February 19, 2024

How to Buy Pre-IPO Stock

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Invest in private companies and early-stage startups before they go public. Learn how to buy pre-IPO stock and seize early investment opportunities.

Pre-IPO investments let you invest in companies before they go public. These stocks can grow as rapidly as the company does.

However, they're also risky. This is because there's no guarantee that the company will go public. Even if it does, its price also isn't guaranteed to rise.

If you're an accredited investor that's willing to take the risk, there are a few ways for you buy pre IPO-stocks.

What Are Pre-IPO Stocks?

Pre-IPO stocks are shares of companies that have not yet gone public. This means they aren't listed on any stock exchange and aren't publicly accessible for individuals to buy or sell.

These stocks are usually traded privately among accredited investors, venture capital firms, and angel investors. Let's take a closer look.

How do I subscribe to pre-IPO?
To subscribe to pre-IPO, you need to be an accredited investor and find a pre-IPO company that offers shares. Accredited investors can subscribe through secondary marketplaces, brokers, or crowdfunding platforms.

Non-accredited investors may invest through a special purpose vehicle (SPV). SPVs are often used by private equity firms and venture capital firms to invest in pre-IPO companies.

How Do I Buy Shares of Pre-IPO Stock?

Looking to get in on the ground floor of an up and coming company? There may be a few ways to buy shares of their pre-IPO stock.

Which factor is most important to you when selecting a pre-IPO investment?

Use a Broker or Secondary Marketplace

Secondary platforms allow accredited investors to buy and sell pre-IPO stocks. These platforms typically have a large selection of pre-IPO companies like Equitybee.

To buy pre-IPO shares in secondary platforms, you must be an accredited investor. Accredited investors are individuals who meet certain income or net worth requirements.[1] Once you have become an accredited investor, you will be able to open an account with a secondary marketplace.

It's important to note that not all brokers offer this service. Some may also have minimum investment requirements. For example, Equitybee requires a minimum investment of $10,000.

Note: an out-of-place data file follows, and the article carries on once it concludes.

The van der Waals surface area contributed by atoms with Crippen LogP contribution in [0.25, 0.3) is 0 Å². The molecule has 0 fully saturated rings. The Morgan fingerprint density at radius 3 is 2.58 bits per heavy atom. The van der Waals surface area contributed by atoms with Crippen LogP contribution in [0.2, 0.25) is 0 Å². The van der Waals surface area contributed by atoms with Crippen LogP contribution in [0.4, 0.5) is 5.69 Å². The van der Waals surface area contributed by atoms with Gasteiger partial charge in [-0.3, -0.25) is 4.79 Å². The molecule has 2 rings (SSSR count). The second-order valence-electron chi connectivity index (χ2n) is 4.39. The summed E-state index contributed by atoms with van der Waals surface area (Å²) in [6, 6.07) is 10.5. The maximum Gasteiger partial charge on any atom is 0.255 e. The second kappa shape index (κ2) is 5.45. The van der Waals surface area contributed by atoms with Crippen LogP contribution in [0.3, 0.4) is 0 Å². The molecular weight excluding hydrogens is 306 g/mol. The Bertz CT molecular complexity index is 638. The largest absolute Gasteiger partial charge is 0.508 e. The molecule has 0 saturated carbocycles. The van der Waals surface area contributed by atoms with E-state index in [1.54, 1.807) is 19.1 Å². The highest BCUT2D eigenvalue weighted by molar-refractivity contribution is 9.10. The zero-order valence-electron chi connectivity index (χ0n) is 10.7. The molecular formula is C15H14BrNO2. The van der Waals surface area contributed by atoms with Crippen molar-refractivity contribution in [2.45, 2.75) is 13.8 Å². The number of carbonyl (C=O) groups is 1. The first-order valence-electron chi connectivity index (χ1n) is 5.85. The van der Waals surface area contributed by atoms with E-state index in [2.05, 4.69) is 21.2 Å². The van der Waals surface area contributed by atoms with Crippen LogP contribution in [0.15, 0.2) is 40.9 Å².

Some of the best brokers for pre-IPO stocks include, Equitybee, Forge Global, EquityZen, and Nasdaq Private Market.

Accredited Investor Requirements
U.S. Securities and Exchange Commission (SEC) Financial Criteria include:[2]
  • Net worth over $1 million, excluding primary residence (individually or with spouse or partner)
  • Income over $200,000 (individually) or $300,000 (with spouse or partner) in each of the prior two years, and reasonably expects the same for the current year

Buy Pre-IPO Stock Directly From the Company

In some cases, it's possible to buy pre-IPO stock directly from the company itself. This is only possible for accredited investors.

Additionally, there are two other ways you can directly acquire shares of a company:

  1. Crowdfunding platforms
    Crowdfunding platforms let accredited investors pool their money and invest in pre-IPO companies. These can either be led by the company or the crowdfunding platform.

    In company-led campaigns, the company sets a goal and creates the campaign on the crowdfunding platform. You then pledge to invest a certain amount of money in the company.

    If the goal set by the company is reached, all the investments are processed and the company receives the money. However, if the company fails to reach the goal, the investments are returned to the investors.

    In a platform-led portfolio, the crowdfunding platform curates a selection of pre-IPO investment opportunities and offers them to accredited investors. From there, you can choose to invest in individual companies within the portfolio or invest in the portfolio as a whole.

  2. Become an angel investor
    Angel investors are those who use their own personal funds to invest in startup businesses. They provide initial funding (seed money) in exchange for shares in the company. That means that if the startup succeeds, the angel investor will also profit.

    Anyone with the money and a willingness to fund startups can be an angel investor. They're a lifeline for entrepreneurs who can't get conventional bank loans.

    Note that angel investors are not giving loans. They take a risk by investing in a startup. If you plan on becoming an angel investor, be sure to invest in businesses you believe have a strong chance of success.

    While it isn't mandatory, becoming an accredited investor is highly recommended for those who plan to be an angel investor. Accredited investors are better equipped and protected against potential losses due to the high-risk nature of the investment.

Buy Pre-IPO Stock Indirectly

If you don't meet the requirements to invest directly in pre-IPO companies, there are a few ways to indirectly buy pre-IPO stock:

  1. Publicly-held venture capital (VC) firms
    A VC firm is a professional investment company that provides funding to early-stage, high-growth potential startups. They typically raise money from institutional investors, such as pension funds, endowments, and wealthy
    individuals. They then invest the money in a portfolio of startups with the goal of generating high returns.

    Some VC firms are publicly traded, meaning you can buy shares of the firm on the stock market. This is the most common way to invest in pre-IPO stock indirectly.

    You can buy publicly traded stocks of VC firms using many brokerages or trading apps. All you need to do is create an account with the brokerage of your choice, fund your account, search for the company's ticker symbol, and place an order.

    Some examples of publicly traded VC firms include Khosla Ventures Acquisition Co. (NASDAQ: KVSA) and Sutter Rock Capital Corp. (Nasdaq:SSSS).

  2. Private equity funds